Batıkan Bora ORMANCI

Artificial Intelligence and Machine Learning


    What Isn't Covered Here

    • Timelines for progress made about topics AI, ML

    The Presence of Artificial Intelligence on The Media and Social Life

    Artificial intelligence is portrayed differently on the media. Sometimes it is changed to create more hype by exaggeration, such manipulations may be done in understandable or actually manipulative levels depending on the depth of focus of honesty of the respective media channel.

    AI is even used in politics today. One of the democratic candidates for the 2020 Elections of the United States presidency, Andrew Yang, could be an example for that. Of course his agenda was more complex than that, but to summarize: he would give every American 1000$ a month, for their jobs would be taken over by AI...

    Traditional programs vs Self-learning Programs

    Conventional/Traditional/Classical programming is mostly about following instructions, but Artificial Intelligence and Machine Learning are more about learning from data.

    For self-learning programs, the programmer defines the target, the boundary conditions and the way the program is supposed to learn.

    Example: Facial Recognition: For traditional programs, the programmer defines rules, sequences and structures, according to which a person may be defined. Determining these criteria is often quite hard, because not all variations can be considered easily. ML tries to grasp this Uniqueness. The deal with ML is to create a program that could learn all these Uniquenesses. Because that is what us normal people can achieve already. If we already know a person, we can recognize them even if they look slightly different, or even if they've had a surgery.

    On self-learning programs, detachment of the expressiveness of what has been learned from individual images is of huge importance.

    Conventional Programs

    • Conventional programs can usually be described using a few if / then rules.

    • Once the environment has been examined, it can be hardcoded

    • If there are changes in the environment, the program code must also be changed.

    Machine Learning

    • The concept of learning

    • The number of all possible combinations is too large to be described by rules.

    • The working environment can change.

    • The problem solution is no longer explicitly coded by humans, but there is an artifical intelligence.

    Artificial Intelligence

    • Augmented Intelligence: Augmented intelligence is an alternative conceptualization of artificial intelligence that focuses on the supporting role of AI and emphasizes the fact that cognitive technology is intended to enhance human intelligence rather than replacing it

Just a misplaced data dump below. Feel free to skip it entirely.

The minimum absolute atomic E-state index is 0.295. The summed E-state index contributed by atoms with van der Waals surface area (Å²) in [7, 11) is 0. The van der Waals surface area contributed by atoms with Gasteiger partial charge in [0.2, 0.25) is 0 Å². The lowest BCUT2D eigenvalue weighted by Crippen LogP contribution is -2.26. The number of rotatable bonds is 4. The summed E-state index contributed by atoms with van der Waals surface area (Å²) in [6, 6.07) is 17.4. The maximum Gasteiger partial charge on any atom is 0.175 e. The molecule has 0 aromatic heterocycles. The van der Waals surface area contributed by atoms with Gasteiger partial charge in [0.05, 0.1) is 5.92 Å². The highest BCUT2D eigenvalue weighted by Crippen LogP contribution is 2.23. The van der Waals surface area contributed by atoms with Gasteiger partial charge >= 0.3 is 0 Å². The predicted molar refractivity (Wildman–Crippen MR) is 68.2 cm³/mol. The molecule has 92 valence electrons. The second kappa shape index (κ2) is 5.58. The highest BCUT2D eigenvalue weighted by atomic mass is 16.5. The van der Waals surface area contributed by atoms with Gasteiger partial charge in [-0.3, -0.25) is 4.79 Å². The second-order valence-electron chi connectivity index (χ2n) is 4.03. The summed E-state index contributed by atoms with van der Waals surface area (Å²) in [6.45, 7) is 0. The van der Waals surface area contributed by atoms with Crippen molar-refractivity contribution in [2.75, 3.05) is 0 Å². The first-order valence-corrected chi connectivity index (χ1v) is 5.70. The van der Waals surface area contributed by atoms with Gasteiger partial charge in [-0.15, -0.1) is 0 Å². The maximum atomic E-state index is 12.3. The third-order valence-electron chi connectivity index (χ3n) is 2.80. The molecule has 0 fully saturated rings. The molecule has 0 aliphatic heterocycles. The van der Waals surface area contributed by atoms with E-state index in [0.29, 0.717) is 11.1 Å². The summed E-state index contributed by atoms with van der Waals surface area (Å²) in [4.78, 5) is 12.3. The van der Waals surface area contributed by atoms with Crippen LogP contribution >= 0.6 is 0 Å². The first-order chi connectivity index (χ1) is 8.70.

• Weak AI and Strong AI: A weak AI does not have to be inefficient, the term rather refers to the breadth of tasks that the AI can solve. The principle behind the strong AI is that in the future the machines could be made to think or, in other words, represent the human mind.

    • History of Artificial Intelligence: in 1950 Alan Turing formulated the (classical) Turing Test. It is a test of the ability of a machine to exhibit intelligent behavior that is indistinguishable from that of a human. More on: ddgr -j artificial intelligence milestones

    Sub-areas of Artificial Intelligence

    Robotics, Machine Learning, Voice recognition, ...

    (These topics actually have intersections, and machine larning is even sometimes used as a synonym for AI)

    Machine Learning

    Machine learning gives computers the ability to learn without being explicitly programmed.

    • Neural Networks: Special models that are trained on data and can then create good forecasts.

      • Deep Learning: One speaks of deep learning, if these neural networks have a very large number of layers, whereby they can learn even the most complex issues.

    • Domain knowledge: Domain knowledge describes the knowledge necessary in the area in which machine learning is to be applied

    Sub-Areas Of Machine Learning

    The individual paradigms differ, among other things, in the data or in the environment that must exist for them.A supervised learning problem cannot be solved with an unsupervised learning approach.

    1. Supervised Learning

    E.g. Email validation (Spam or ham(non-spam))If we now build a model that tries to identify the correct category in incoming e-mails, it will often initially be such that the category is guessed. Our model will be learning from the mistakes made along the way

    Data Annotation: Data annotation is labeling the available data in various formats such as text, video or images. Supervised machine learning requires labeled data sets so that the machine can understand the input patterns clearly. (e.g. 'car','cyclist', 'pedestrian')

    Training Concept of Supervised Learning

    How exactly would this training concept look like now, that is, how does the model manage to stop guessing and make a really informed decision based on the email.

    2. Unsupervised Learning

    In unsupervised learning, a model must look for patterns in a data set with no labels and minimal human supervision. Another name for it is knowledge discovery. Common unsupervised learning techniques include clustering and dimensionality reduction.

    3. Semi-supervised Learning

    Semi-supervised learning is to a certain extent a combination of supervised learning and unsupervised learning. It is especially useful when we have a lot of data, but only some of it is annotated (Annotation of all of the data may take too much time, or may even be impossible sometimes). We will try to enrich the unannotated data from the information we have from our annotated data. That means to derive there heuristically which category is most likely.